- - Sunday, August 9, 2015

Chronicling President Obama’s constitutional usurpations is like memorializing the sins of the Borgia Popes.

They benumb by repetition.

The latest is Mr. Obama’s imminent issuance of an executive order usurping congressional authority to enact labor laws. Typical have been laws regulating minimum wages, maximum hours, non-discrimination, employee benefits, plant closings, etc.

The presidential-legislative order would require federal government contractors to provide 56 hours of paid sick leave for employee illness or because of an employee need to care for a child, parent, spouse, domestic partner “or any other individual related by blood or affinity whose close association is the equivalent of a family relationship.” Sick leave to care for flora or fauna — a beloved canine like Lassie — would seem to be required by the latter residual clause.

The executive order would also require paid absences due to domestic violence, sexual assault or stalking if the time away from work were used to seek medical treatment, relocation assistance from victim services organizations or to prepare for civil or criminal proceedings.

The president recognized in his State of the Union message in January that Congress is empowered by legislation to mandate paid sick leave for all employees. He exhorted the House and Senate to, “Send me a bill that gives every worker in America the opportunity to earn seven days of paid sick leave. It’s the right thing to do.”

But Mr. Obama habitually sneers at the U.S. Constitution’s separation of powers — the cornerstone of individual liberty and justice. Thus, he has not awaited congressional action on sick leave, but sallied forth on his own to ordain the desired result.

The U.S. Supreme Court has repeatedly lectured, however, that by architecting a diffusion of federal power among three different branches, and by denying any branch unchecked authority, the Framers aimed to protect citizens from arbitrary or unaccountable government.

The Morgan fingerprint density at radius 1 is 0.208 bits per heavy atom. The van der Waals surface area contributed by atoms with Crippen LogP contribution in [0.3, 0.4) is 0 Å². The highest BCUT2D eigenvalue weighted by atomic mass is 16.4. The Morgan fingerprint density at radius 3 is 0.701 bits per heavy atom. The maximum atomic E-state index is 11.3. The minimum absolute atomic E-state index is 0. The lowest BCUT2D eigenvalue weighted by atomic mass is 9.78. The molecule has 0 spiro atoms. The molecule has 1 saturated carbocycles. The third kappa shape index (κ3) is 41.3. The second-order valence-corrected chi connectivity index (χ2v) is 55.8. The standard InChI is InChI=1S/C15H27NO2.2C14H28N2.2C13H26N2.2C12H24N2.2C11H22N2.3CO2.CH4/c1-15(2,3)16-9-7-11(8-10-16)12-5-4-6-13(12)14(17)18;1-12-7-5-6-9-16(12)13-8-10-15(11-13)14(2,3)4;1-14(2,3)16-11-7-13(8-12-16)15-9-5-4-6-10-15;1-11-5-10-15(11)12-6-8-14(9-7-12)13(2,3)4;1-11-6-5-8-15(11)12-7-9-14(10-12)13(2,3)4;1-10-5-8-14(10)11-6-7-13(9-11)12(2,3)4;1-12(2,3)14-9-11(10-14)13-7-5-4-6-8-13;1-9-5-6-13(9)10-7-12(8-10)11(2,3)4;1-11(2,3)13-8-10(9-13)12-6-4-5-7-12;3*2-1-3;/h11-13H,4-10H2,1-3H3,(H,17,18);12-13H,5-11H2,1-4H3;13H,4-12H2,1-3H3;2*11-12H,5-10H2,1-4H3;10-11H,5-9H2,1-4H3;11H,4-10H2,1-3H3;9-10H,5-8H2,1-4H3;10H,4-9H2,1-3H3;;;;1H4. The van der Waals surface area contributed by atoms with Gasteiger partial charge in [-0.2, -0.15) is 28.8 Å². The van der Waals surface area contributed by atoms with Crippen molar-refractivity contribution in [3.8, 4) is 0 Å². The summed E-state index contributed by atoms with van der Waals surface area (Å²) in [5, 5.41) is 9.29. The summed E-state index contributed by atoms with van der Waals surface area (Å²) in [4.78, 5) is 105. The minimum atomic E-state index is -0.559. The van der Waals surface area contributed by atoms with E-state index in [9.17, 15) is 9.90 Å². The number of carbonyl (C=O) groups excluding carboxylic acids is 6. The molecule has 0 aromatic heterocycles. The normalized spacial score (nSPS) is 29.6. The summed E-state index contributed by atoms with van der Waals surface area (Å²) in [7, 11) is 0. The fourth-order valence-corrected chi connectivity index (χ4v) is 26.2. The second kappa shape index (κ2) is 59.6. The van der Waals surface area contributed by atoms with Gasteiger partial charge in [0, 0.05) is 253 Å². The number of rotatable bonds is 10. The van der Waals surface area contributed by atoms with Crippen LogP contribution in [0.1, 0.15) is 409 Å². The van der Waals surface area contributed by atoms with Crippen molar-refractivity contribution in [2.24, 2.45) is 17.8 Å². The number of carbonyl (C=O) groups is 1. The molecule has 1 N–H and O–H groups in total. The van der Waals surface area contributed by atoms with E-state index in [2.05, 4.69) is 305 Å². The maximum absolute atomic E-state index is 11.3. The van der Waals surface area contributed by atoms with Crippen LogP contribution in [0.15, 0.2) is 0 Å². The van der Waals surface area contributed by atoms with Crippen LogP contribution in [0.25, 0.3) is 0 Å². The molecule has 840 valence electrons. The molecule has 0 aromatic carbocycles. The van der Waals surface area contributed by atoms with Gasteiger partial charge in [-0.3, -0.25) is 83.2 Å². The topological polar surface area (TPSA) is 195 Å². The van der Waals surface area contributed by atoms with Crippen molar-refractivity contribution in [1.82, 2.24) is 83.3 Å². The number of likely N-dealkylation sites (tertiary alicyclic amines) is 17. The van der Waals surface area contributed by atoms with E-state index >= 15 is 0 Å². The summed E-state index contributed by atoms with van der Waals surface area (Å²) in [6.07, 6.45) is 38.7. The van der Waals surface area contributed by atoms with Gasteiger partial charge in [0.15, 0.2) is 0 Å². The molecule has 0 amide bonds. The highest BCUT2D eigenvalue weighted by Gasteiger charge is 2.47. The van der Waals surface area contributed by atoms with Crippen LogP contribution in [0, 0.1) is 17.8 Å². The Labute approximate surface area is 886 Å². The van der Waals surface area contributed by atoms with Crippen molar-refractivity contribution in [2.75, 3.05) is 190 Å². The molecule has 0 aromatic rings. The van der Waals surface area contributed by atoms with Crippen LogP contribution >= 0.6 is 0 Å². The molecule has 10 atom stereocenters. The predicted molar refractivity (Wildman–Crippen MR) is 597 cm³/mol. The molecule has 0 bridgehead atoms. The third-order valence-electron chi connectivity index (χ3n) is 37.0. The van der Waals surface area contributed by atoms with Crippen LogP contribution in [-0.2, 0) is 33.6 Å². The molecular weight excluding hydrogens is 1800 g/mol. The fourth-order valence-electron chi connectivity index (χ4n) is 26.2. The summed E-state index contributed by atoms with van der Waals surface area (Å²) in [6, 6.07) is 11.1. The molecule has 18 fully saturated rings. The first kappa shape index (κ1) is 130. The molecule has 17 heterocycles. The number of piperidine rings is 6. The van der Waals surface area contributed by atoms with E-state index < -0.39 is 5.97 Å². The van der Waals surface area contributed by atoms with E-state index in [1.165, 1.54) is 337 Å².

Mr. Obama’s sick leave executive order follows predecessors requiring federal contractors to recognize same-sex marriages, practice non-discrimination based on sexual orientation, and pay a minimum wage of $10.10 per hour. The president even flirted with a mandate that federal contractors disclose political contributions. Waiting in the wings may be executive orders prohibiting them from emitting greenhouse gases, using electricity derived from coal, or withholding information from the National Security Agency or FBI.

Mr. Obama’s sick leave executive order does not usurp all legislative authority over labor relations. It applies only to the approximately 10.5 million federal government contractors who supply more than $500 billion in goods and services to various government agencies. But the financial impact will be enormous by any yardstick. And the precedent will lie around like a loaded weapon ready for use by any occupant in the White House to circumvent Congress whenever a legislative consensus for the enactment of a policy cannot be assembled.

President Obama summons the Procurement Act to justify his executive orders governing federal contractors. Its objective is “to provide for the Government an economical and efficient system for procurement and supply.” The President is empowered to prescribe policies and directives “as he shall deem necessary to effectuate the provisions” of the Act.

But any nexus between presidentially mandated sick leave policies and economical and efficient procurement would be purely imaginary. No employer will for long escape bankruptcy if its sick leave polices diminish efficiency or inflate costs. In contrast, President Obama’s executive order is driven by political considerations, not economics. Only a simpleton would believe that the order emerged from a calculation of the potential savings in government procurement costs as opposed to its political benefits to the Democratic Party and Mr. Obama.

Meanwhile, Congress watches in splendid stupefaction.

It has earned the disgust or derision of the electorate.

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